Does Car Battery Affect Gas Mileage? What You Need To Know
A car’s fuel economy is an important consideration these days, especially considering the environmental impact of driving and steep prices at the gas pump. But there are multiple factors that impact your car’s gas mileage, from weather conditions to the weight of the car. So, where does the battery fit in?
An old battery can negatively affect a car’s gas mileage. This is because a bad battery puts more pressure on the alternator, decreasing fuel economy. If your car’s engine is running too hot or if there’s a leaky fuel injector or exhaust leak, then it might be time to replace your battery.
Let’s take a closer look at how a car’s battery can affect gas mileage, whether a new battery will boost the mileage, and how you can avoid future battery issues, so that you don’t have to worry about spending more than you need to on gas.
Does Car Battery Affect Gas Mileage?
An old or weak car battery can definitely affect gas mileage. That’s because a weaker battery forces the alternator to work harder, thereby decreasing fuel economy.
A battery that’s leaking acid can also damage the engine and other components of your car, leading to poorer gas mileage.
Here are some of the ways a battery can affect your car’s gas usage:
The alternator helps charge the car battery and keeps working until the battery reaches the optimum voltage level. If the battery isn’t working properly, then the alternator will continuously pump power and try to fully charge the battery.
Since the alternator is directly connected to the engine, its non-stop running will negatively affect your car’s driving performance and reduce its fuel economy.
Without a properly charged car battery, the fuel injectors might not push fuel into the cylinders as quickly and efficiently as they normally do. Bad fuel injectors can result in poorer gas mileage than the alternator running all the time.
If you feel like the engine is lurching or your car’s driving performance is a bit rough, then it might be time to check and replace your battery.
Most cars now come with a built-in computer that manages all accessories and automates several engine functions. However, if you have a bad car battery, then the computer might find it difficult to properly gauge your car’s fuel consumption.
Some of the larger cars on the market come with a safety feature that shuts off the engine if the battery isn’t fully charged.
However, this ability depends on the car’s built-in computer and other systems identifying the right time to shut down the cylinders for maximum fuel conservation.
If the computer fails to gain the electrical information needed from the car’s sensors, it won’t be able to shut down the cylinders, leading to a significant loss in fuel efficiency.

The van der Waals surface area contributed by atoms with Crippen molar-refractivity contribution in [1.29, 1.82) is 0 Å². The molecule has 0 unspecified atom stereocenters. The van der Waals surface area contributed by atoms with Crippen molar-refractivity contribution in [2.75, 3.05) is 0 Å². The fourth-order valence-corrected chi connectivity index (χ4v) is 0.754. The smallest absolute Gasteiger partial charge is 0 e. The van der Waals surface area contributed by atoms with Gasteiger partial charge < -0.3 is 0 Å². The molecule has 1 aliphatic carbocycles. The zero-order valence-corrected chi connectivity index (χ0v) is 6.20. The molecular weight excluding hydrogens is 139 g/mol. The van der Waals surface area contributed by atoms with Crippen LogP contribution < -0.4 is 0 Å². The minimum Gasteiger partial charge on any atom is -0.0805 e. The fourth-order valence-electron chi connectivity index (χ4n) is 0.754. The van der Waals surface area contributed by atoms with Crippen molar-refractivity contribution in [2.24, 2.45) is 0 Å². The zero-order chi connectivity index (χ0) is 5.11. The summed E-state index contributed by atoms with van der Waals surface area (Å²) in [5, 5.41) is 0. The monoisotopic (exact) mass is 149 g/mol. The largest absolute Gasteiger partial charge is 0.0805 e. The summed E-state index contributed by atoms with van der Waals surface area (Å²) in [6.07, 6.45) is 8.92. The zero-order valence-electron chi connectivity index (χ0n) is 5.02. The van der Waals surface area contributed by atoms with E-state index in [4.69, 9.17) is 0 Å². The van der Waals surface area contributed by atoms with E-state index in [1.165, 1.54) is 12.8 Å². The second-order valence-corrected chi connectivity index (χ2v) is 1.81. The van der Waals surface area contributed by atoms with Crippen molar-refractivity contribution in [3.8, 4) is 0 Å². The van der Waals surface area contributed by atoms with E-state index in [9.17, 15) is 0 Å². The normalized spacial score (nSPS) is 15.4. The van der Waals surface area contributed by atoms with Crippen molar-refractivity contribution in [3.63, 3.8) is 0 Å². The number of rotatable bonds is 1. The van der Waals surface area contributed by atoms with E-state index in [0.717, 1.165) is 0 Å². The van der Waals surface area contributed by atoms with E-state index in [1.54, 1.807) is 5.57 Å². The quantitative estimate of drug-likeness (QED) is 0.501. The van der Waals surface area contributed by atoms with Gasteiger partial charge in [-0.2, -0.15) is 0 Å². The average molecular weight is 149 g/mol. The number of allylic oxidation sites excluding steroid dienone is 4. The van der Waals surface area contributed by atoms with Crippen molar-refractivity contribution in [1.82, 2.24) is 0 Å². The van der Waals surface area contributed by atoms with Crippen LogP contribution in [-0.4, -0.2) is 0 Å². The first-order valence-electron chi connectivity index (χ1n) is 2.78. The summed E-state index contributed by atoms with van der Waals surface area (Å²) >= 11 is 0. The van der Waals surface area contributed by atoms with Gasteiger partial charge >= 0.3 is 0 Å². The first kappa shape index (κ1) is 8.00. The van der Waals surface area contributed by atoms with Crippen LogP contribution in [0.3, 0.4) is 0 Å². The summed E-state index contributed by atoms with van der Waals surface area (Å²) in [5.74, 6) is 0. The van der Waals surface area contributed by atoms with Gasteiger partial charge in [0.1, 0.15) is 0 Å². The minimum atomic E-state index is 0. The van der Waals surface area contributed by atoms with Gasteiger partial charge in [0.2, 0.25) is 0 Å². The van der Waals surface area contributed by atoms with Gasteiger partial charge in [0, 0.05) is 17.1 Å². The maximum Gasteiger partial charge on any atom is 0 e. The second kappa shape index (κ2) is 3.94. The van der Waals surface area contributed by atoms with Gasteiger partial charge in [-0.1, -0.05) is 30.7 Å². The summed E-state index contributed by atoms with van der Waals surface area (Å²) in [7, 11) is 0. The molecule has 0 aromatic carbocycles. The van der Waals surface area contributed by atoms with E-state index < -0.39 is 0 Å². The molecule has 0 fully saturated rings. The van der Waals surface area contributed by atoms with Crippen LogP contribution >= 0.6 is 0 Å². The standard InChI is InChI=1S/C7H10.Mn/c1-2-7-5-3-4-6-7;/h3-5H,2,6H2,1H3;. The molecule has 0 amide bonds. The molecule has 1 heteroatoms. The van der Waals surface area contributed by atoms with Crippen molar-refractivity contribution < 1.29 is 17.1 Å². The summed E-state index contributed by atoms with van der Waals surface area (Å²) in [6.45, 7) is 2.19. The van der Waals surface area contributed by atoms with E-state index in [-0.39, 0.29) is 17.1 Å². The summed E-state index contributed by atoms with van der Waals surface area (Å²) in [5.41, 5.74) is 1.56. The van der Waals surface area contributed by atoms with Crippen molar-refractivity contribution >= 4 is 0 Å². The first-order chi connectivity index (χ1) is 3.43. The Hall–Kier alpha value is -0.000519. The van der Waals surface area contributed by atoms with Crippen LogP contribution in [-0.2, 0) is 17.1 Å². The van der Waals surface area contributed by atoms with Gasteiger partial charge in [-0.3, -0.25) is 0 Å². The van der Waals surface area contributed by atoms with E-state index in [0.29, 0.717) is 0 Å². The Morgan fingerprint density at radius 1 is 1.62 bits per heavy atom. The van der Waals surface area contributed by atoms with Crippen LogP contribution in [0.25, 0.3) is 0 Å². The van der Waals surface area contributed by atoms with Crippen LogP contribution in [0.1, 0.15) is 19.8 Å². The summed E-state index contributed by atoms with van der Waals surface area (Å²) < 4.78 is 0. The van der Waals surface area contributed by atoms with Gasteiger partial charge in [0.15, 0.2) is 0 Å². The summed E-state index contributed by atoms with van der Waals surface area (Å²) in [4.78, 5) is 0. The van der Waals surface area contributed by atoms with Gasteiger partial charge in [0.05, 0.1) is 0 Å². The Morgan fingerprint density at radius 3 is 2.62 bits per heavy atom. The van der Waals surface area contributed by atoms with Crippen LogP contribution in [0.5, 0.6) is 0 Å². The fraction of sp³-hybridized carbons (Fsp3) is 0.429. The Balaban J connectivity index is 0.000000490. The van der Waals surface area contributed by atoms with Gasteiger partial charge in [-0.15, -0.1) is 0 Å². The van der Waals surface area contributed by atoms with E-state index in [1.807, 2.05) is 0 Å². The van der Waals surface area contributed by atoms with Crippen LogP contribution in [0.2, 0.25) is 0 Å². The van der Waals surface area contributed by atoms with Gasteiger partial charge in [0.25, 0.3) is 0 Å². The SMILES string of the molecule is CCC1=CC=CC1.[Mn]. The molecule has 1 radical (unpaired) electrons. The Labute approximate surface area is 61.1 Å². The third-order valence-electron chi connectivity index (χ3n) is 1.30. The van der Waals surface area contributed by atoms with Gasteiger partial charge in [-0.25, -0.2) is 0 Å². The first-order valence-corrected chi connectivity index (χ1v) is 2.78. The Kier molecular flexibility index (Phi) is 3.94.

Assessing Whether Your Battery Is Decreasing Your Car’s Fuel Economy
There are a few ways you can determine whether your battery is decreasing your car’s fuel economy. Some of the most common symptoms to look out for include:
An engine that’s running too hot could be a sign of bad gas mileage. However, keep in mind that this could also be because of old spark plugs, a faulty oxygen sensor, or a dirty air filter.
Leaky Fuel Injector
Fuel injectors can spring leaks over time, which could cause your car to consume much more fuel than necessary.
Exhaust leaks also lead to your car using more fuel than normal, which decreases its fuel economy and negatively affects its efficiency.
Will a New Battery Improve Your Car’s Gas Mileage?
If you want to improve your car’s gas mileage, then a new car battery might be a good next step. While there are several other factors that affect gas mileage, such as the vehicle type and driving habits, a weak or bad battery is often the reason behind lower fuel efficiency.
As we mentioned earlier, if you have a bad car battery, then the alternator must work continuously to keep things running, leading to greater gasoline consumption and a strained or overworked engine. Luckily, replacing your old battery with a newer one can help solve this problem and improve your MPG (miles per gallon).
Of course, the best course of action is to consult a mechanic before making any big decisions (or purchases) regarding your vehicle. They’ll help you determine whether the battery is actually the culprit, and they may even offer additional advice to help you get the most out of your car.
How to Care for Your Car Battery to Avoid Problems
As is the case with many other components of a car, a properly maintained battery will help you avoid expensive repair costs. Here are some maintenance tips that can help ensure your battery stays in tip-top condition:
- Change the battery every four years.
- Check your battery’s acid level every six months or so.
- Perform a battery load test every month.
- Regularly clean the top and side of the battery.
- Make sure all the battery cables are secured tightly.
- Drive your car at least once every three days.
- Don’t over-charge the battery, as it can cause serious damage.
- Try to keep the battery warm during winter.